Kathleen Turner is the headliner in this fine presentation of Brecht’s fable with music, but what is going on all around her in the Fichandler that’s just as interesting. Force of nature that she is, she can’t pull this show all by herself, even if her Mother Courage does try to pull that cart by herself. (In this production, that iconic closing image seems to get short shrift.)
David Hare’s crisp translation skates the line between jaded and glib; his “War is like love: it finds a way” crackles. The snappy music, by the multi-talented James Sugg, is outstanding: making no virtuosic demands, it tells the story, plain and simple, relying on accordion, low brass, and “found instruments” like a musical saw, and performed completely by the cast without added musicians.
This is a show that isn’t afraid to let the wires show. While generally cleaving to a design consistent with the play’s seventeenth-century setting, modern safety equipment for dangerous stunts is in full view, vocalists are (modestly) miked, a tuba player who needs a little help has his music on a stand, and the rubber wheels on that cart would not be out of place on a moon rover.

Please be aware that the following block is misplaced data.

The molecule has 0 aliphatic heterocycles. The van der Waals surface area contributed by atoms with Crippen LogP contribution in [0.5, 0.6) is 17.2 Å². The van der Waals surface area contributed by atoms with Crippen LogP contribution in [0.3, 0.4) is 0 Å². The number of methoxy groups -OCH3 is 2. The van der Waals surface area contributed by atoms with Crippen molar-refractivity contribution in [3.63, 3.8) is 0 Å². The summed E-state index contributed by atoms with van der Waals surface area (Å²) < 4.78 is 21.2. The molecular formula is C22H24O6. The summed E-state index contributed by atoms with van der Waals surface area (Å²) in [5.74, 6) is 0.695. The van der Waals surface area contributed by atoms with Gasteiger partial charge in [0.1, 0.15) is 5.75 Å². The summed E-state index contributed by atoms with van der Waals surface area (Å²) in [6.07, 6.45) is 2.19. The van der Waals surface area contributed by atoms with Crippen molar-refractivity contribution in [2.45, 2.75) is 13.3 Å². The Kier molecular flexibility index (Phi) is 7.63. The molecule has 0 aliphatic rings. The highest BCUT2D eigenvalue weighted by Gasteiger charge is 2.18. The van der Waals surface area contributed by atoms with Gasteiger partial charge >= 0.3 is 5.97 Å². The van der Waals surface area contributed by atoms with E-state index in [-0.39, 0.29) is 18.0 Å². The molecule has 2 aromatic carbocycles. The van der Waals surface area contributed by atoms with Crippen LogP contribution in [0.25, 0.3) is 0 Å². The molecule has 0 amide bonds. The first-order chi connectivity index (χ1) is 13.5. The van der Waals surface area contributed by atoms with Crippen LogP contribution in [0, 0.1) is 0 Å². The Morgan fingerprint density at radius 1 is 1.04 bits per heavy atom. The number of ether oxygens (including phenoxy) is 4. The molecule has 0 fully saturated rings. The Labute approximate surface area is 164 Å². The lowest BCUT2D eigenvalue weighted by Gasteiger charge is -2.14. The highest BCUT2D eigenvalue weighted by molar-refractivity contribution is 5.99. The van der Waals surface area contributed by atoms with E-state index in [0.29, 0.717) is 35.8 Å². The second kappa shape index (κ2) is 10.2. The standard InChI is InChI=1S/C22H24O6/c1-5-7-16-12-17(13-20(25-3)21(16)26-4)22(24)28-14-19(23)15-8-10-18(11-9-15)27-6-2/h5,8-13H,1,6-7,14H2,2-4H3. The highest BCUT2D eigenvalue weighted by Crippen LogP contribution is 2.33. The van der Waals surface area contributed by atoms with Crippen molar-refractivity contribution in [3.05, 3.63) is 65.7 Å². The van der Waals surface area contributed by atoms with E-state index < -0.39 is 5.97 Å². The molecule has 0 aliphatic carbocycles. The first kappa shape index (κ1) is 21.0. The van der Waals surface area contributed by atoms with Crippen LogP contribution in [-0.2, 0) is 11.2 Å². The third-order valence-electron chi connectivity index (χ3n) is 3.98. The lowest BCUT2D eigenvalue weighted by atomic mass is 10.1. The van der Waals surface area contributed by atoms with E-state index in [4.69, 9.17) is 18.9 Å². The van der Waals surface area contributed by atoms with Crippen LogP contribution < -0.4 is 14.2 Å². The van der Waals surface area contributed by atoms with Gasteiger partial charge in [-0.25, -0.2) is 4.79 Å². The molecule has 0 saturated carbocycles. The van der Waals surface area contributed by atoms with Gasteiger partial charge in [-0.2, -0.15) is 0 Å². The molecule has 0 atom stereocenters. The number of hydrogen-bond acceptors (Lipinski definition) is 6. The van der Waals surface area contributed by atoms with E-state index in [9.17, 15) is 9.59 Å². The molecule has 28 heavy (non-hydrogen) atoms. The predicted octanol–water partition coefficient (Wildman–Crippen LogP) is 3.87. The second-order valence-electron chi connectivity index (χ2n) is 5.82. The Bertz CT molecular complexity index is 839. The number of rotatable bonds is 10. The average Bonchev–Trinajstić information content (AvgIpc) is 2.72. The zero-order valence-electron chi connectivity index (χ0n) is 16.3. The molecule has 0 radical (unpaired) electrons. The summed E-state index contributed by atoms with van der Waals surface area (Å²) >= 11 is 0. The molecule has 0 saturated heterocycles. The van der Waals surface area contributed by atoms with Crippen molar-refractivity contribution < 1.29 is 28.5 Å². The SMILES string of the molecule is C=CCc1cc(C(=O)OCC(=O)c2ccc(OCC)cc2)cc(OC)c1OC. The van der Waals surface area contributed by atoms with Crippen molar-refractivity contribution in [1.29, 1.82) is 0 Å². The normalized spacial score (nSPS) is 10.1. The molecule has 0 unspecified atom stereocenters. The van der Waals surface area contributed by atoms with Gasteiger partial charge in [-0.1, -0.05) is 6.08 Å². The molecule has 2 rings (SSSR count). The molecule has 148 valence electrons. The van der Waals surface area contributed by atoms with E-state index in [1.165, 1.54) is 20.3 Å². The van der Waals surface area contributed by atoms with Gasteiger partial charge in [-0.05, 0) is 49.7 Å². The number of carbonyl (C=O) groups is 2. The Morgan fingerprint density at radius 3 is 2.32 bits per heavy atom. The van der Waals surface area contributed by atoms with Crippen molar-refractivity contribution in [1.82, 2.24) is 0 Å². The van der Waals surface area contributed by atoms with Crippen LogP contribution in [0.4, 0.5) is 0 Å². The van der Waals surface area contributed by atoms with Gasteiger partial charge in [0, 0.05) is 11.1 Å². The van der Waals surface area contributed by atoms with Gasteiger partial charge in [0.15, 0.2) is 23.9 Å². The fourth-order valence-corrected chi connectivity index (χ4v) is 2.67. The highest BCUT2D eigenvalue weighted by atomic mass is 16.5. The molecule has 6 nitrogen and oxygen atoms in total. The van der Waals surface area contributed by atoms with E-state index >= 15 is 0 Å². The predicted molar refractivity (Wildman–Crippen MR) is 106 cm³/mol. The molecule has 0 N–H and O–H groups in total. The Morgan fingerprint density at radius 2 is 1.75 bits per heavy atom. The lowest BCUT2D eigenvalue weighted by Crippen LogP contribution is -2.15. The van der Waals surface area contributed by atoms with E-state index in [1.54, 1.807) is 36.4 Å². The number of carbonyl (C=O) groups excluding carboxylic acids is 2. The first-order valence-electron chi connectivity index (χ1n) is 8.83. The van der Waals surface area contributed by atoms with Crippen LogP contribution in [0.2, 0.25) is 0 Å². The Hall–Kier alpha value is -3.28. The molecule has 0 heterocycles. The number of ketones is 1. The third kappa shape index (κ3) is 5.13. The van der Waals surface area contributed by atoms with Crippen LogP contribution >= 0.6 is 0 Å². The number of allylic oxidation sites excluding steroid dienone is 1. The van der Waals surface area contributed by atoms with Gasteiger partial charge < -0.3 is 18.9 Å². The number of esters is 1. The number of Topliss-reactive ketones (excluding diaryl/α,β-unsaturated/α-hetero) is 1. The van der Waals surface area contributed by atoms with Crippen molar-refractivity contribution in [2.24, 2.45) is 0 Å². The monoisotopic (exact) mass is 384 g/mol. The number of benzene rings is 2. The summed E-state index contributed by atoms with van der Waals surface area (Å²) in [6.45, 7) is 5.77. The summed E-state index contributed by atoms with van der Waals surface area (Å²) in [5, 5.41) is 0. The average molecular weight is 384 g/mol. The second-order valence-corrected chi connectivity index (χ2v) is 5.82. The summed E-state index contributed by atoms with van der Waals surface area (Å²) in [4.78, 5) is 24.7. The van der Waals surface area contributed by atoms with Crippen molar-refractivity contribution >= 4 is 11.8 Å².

The musical centerpiece of the first act is “Each Night in May,” a violent tango (designed by David Leong) for Meg Gillentine as Yvette; Jack Willis’s salty, torch-bearing Cook stops the show in the second half with “Solomon’s Song (You’re Better Without).”
- Mother Courage and Her Children, by Bertolt Brecht, translated by David Hare, directed by Molly Smith, composer and music supervision by James Sugg, movement by David Leong, Arena Stage Fichandler Stage, Washington